When Mayor Potter asked for questions, a member said he was confused by the “school situation”, asking, “Why are some of our schools closing; yet we’re being asked to pay for a bond to build new schools?”

Members of his audience raised eyebrows and shuffled in their seats when Potter floated the idea of combining all of Portland’s school systems into one. Club president, Lion Melinda Palmer, listens intently.

The mayor explained that Portland has six school districts. “We’re starting talks on consolidating our school districts. [Districts] gaining population need money to build schools. The districts losing students and closing schools need money to pay their teachers. Some facilities close because of age or asbestos; others close because of lack of students.

“We need to cut down on overhead of operations.

“This idea [of school district consolidation] will not go over well with the districts. They are independent political bodies, their boards are elected. We cannot tell them what to do. But we can bring it up before the citizens.”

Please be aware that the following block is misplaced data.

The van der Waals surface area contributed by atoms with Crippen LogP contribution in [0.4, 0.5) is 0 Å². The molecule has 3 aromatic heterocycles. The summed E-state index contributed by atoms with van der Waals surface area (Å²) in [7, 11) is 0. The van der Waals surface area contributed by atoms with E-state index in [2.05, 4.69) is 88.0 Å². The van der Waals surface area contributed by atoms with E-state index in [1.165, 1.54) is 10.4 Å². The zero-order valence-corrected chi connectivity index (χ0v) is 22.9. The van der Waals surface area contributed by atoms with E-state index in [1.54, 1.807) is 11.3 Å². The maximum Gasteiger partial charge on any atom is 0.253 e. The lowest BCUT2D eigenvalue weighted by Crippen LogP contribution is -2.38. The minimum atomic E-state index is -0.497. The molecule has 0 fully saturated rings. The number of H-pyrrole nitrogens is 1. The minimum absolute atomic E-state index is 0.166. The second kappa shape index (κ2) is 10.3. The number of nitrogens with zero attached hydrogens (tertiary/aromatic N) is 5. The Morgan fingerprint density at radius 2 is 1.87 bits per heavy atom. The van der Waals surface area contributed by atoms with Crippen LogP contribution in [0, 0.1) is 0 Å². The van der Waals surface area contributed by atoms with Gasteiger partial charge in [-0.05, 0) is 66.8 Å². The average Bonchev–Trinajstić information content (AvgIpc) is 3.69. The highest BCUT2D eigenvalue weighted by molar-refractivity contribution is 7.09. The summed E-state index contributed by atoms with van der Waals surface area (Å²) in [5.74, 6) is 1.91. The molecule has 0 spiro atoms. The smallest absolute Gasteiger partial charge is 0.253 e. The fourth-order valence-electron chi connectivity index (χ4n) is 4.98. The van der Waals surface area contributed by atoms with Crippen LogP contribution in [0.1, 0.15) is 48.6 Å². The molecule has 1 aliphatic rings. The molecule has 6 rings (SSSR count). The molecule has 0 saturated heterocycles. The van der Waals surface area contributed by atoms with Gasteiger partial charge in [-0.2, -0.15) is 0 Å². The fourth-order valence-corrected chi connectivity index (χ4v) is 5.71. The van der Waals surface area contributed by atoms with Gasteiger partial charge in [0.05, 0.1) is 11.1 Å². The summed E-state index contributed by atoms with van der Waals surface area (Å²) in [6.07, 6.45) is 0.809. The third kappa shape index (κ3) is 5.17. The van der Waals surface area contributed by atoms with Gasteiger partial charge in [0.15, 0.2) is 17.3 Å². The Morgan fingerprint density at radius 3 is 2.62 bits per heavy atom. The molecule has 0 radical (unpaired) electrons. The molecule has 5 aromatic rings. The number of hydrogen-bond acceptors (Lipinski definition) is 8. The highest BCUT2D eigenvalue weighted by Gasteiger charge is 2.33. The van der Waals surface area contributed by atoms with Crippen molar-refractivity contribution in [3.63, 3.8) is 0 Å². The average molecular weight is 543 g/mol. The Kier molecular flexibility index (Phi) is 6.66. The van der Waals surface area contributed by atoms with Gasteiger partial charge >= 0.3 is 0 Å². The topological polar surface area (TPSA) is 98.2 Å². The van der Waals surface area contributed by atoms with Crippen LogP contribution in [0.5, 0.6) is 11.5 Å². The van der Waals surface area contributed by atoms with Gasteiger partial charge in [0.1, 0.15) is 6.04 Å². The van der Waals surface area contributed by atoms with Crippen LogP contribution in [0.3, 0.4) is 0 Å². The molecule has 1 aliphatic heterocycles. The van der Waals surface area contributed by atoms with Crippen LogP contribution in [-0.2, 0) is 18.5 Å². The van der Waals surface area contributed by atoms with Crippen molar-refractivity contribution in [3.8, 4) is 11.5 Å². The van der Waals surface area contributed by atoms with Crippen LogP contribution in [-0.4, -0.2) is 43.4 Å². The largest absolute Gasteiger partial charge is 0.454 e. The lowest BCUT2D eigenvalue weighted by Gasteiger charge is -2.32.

Mayor vows to ‘look into’ proliferation of adult-oriented businesses
Lion Eileen Stocker asked the mayor why the city can’t limit the number of Sandy Blvd. corridor sex shops.

“The number of sex shops and strip clubs in our neighborhood keeps growing,” Stocker said. “We already have too many, and we’ve just added another one ‚Äì a block away from an elementary school. Can the City Council develop a program to help keep the number of sex businesses from growing? Our kids grow up thinking this it’s normal to have sex shops on every street.”

The mayor said he’d driven around Parkrose before the meeting and observed the proliferation of adult-oriented businesses.

“I agree with you on this. The city did pass an ordinance regulating these businesses, regarding location, signage, and so forth. But, the Oregon Supreme Court threw it out, citing the first amendment of the state’s constitution. They’ve given this wide latitude.”

A member piped up, “Another honor you could add to your list is, I believe, we’re the only city in the country to have live sex acts on stage.”

“You have a good point,” Potter responded. “I will go back and make sure the neighborhood associations are sent up-to-date information about the current law. I don’t know if they can do it or not, but I’ll recommend the License Bureau look into it.”

Meet the Roseway Lions
Interested in being of service to fellow Oregonians? If you live or work in the greater Parkrose area, Roseway Lions invite you to meet them at one of their noon meetings on the second and fourth Tuesday of each month.

You’ll get a great lunch for a reasonable price. They meet at Steamers Restaurant, 8030 NE Sandy Blvd. (east of NE 82nd Ave.).

¬© 2006 David F. Ashton ~ East PDX News